- Elsie Ferguson
Born Elsie Louise Ferguson in
New York City, she was the only child of Mr. and Mrs. Hiram Benson Ferguson, a successful attorney. Raised and educated in Manhattan, she became interested in the theater at a young age and made her stage debut at seventeen as a chorus girl in a musical comedy. By 1909, she was a major Broadway star, starring in " The Girl from Kays", among others. In 1910 she spent time on the stage in London. Actress Ethel Barrymorewas a good friend of hers.
World War I, a number of Broadway stars organized a campaign to sell Liberty Bonds from the theatre stage prior to the performance as well as at highly publicized appearances at places such as the New York Public Library. Ferguson, noted for her great beauty and as one of the "Park Avenue aristocrats," on one occasion is reputed to have sold $85,000.00 worth of bonds in less than an hour.
At the peak of her popularity, several
film studiosoffered her a contract but she declined them all until the widely respected New York based French director Maurice Tourneurproposed she appear in the lead role as a sophisticated patrician in his 1917 silent film, "Barbary Sheep". Producer and director Adolph Zukorthen signed her to an eighteen film, 3 year, $5,000.00 per week contract. [http://www.und.edu/instruct/cjacobs/WitnessfortheDefense.htm]
Following this first film, Elsie Ferguson was highly billed in promotional campaigns, [http://www.silentsaregolden.com/photos2/elsiefergusonphoto.html] and starred in two more films directed by Tourneur under a lucrative contract from
Paramount Picturesthat paid her $1,000 per day of filming, in addition to her weekly contract income. Her only surviving silent film is "Witness for the Defense" (1919) co-starring Warner Oland. [http://www.und.edu/instruct/cjacobs/WitnessfortheDefense.htm]
Continuing to play roles of elegant society women, Ferguson was quickly dubbed "The Aristocrat of the Silent Screen." But the aristocratic label was also because she was known as a difficult and sometimes arrogant personality to work with. Many of the films she agreed to do were because they were adaptations of stage plays with which she was familiar.
Elsie Ferguson eventually followed the move west and bought a home in the hills of
Hollywood, California. In 1920, she traveled to the Middle Eastand Europe. She fell in love with Parisand the French Rivieraand within a few years bought a permanent home there.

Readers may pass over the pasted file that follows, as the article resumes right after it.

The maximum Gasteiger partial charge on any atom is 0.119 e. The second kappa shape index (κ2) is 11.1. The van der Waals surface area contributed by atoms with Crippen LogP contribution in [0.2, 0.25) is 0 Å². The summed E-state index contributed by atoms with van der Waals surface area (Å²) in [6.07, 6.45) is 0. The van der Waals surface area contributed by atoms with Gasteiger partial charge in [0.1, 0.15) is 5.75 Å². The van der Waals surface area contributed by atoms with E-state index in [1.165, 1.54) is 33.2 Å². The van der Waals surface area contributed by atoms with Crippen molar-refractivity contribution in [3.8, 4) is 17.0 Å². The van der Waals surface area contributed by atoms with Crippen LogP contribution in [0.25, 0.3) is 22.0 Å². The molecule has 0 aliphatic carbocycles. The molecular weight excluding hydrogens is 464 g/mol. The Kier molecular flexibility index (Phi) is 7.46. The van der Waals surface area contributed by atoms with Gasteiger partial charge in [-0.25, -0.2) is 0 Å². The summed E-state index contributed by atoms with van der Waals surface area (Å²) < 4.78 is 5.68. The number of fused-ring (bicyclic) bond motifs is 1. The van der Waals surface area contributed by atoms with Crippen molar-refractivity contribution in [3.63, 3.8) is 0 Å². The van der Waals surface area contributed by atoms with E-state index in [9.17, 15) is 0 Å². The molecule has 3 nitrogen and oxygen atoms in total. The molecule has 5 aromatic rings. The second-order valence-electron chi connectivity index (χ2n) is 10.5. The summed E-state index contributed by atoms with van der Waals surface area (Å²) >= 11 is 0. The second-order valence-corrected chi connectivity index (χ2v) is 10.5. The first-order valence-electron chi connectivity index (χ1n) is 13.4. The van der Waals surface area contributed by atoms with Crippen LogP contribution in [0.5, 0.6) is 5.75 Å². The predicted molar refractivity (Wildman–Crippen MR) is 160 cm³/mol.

In 1921, she accepted another contract offer from Paramount Pictures to star in four films to be spread over a two-year period. One of these was the 1921 film entitled "Forever" in which she starred opposite the leading heartthrob of the day,
Wallace Reid. It is considered her best work in film.
"Talkies" and Retirement
In 1925 she made one film only before returning to the Broadway stage. In 1930 she made her first
talkiethat would also be her final film, titled "Scarlett Pages", which is now preserved in the Library of Congress. [http://www.und.edu/instruct/cjacobs/WitnessfortheDefense.htm] Although her voice came across well enough, at age 47 she was well past her prime for fans who wanted to see her as the great youthful beauty she had once been.
Despite her wealth and fame and glamorous lifestyle, Elsie Ferguson's personal life had more than its share of turmoil. Well known behind the scenes as difficult to work with, temperamental, and argumentative, she married four times. Following her final marriage at age 51 she and her husband acquired a farm in
Connecticutand divided their time between it and her Cap d'Antibes home on the Mediterranean Seain the south of France.
Ferguson made her final appearance on Broadway in 1943 at the age of 60 that met with critical acclaim. She played in "Outrageous Fortune", a play written by her neighbor Rose Franken. The play closed eight weeksafter it opened. Critics hailed Ferguson's performance as "glowing" andhaving "the charm and winning manner of old."
A very wealthy woman with no heirs, and a lover of animals, on her passing in 1961 she left a large part of her considerable estate to a variety of charities including several for animal welfare.
Elsie Ferguson died in Lawrence Memorial Hospital in
New London, Connecticutin 1961. She lived on an estate called White Gate Farms.She was interred in the Duck River Cemetery in Old Lyme, Connecticut.
New York Times, "Elsie Ferguson Is Dead at 76; Former Stage and Screen Star", November 16, 1961, Page 39.
Wikimedia Foundation. 2010.